Threat researcher explains why it’s tricky to tell the difference between legitimate Excel Macros and ones that deliver malware.
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Microsoft released Excel 4.0 for Windows 3.0 and 3.1 in 1992 and many companies still use this functionality in legacy operations. The problem is that bad actors have started using Excel sheets and macros as a new way to deliver malware.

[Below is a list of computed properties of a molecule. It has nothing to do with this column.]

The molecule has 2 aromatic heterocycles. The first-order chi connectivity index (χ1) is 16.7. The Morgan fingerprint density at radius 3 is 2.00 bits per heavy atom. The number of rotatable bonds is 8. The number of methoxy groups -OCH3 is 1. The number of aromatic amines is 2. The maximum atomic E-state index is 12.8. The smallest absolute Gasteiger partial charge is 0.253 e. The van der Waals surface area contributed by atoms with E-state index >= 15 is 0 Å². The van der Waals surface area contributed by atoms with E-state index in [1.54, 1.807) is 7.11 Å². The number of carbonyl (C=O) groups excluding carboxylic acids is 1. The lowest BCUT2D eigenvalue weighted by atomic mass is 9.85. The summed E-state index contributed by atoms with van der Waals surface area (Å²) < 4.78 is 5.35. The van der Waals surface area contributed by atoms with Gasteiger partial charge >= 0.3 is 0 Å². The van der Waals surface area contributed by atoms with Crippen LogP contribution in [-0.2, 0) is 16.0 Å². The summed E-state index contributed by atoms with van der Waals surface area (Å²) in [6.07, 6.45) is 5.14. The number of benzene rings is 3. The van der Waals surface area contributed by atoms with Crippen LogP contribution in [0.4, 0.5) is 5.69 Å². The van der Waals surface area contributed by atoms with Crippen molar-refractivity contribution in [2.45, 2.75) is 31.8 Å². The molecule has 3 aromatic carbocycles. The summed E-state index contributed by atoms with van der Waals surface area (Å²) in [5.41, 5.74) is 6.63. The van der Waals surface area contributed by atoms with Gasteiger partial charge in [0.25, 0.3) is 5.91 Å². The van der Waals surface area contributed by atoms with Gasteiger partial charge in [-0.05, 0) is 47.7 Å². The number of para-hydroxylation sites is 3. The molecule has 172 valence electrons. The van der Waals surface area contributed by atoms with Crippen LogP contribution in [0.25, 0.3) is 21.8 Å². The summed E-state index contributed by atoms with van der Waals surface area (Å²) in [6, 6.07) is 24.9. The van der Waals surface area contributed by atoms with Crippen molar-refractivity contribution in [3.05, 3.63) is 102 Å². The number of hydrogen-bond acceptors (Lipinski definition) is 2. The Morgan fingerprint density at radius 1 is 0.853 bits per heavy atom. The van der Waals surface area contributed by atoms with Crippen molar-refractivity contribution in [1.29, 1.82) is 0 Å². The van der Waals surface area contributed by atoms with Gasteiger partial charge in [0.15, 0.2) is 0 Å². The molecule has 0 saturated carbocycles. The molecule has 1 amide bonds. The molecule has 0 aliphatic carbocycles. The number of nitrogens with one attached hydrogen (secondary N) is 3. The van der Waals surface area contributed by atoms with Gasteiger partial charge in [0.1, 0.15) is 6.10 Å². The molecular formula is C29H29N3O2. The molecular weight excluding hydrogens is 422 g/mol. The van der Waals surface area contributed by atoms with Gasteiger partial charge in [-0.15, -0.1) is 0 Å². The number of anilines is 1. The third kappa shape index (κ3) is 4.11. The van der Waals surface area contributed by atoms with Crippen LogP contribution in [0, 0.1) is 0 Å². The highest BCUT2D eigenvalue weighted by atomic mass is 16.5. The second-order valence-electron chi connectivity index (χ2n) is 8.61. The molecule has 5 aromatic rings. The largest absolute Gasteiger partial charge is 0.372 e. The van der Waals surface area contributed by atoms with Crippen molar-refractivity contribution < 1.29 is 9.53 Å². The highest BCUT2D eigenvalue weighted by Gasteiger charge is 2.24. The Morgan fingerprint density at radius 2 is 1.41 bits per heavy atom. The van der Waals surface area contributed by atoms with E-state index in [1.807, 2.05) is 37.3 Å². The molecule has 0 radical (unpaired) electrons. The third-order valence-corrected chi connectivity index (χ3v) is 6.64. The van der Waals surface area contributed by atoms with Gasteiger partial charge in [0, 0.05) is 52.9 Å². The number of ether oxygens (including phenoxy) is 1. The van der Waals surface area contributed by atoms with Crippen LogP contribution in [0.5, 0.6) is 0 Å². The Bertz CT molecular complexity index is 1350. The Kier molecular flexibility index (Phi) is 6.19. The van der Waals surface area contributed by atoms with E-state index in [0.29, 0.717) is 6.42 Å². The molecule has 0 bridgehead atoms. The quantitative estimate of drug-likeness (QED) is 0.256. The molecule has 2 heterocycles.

Tal Leibovich, head of threat research at Deep Instinct, explained at a presentation during DEFCON 29 why this legacy scripting language has been the vehicle for a recent rise in malware delivery. Leibovich presented “Identifying Excel 4.0 Macro strains using Anomaly Detection” with Elad Ciuraru last week. Deep Instinct is a cybersecurity company specializing in endpoint protection and using deep learning to…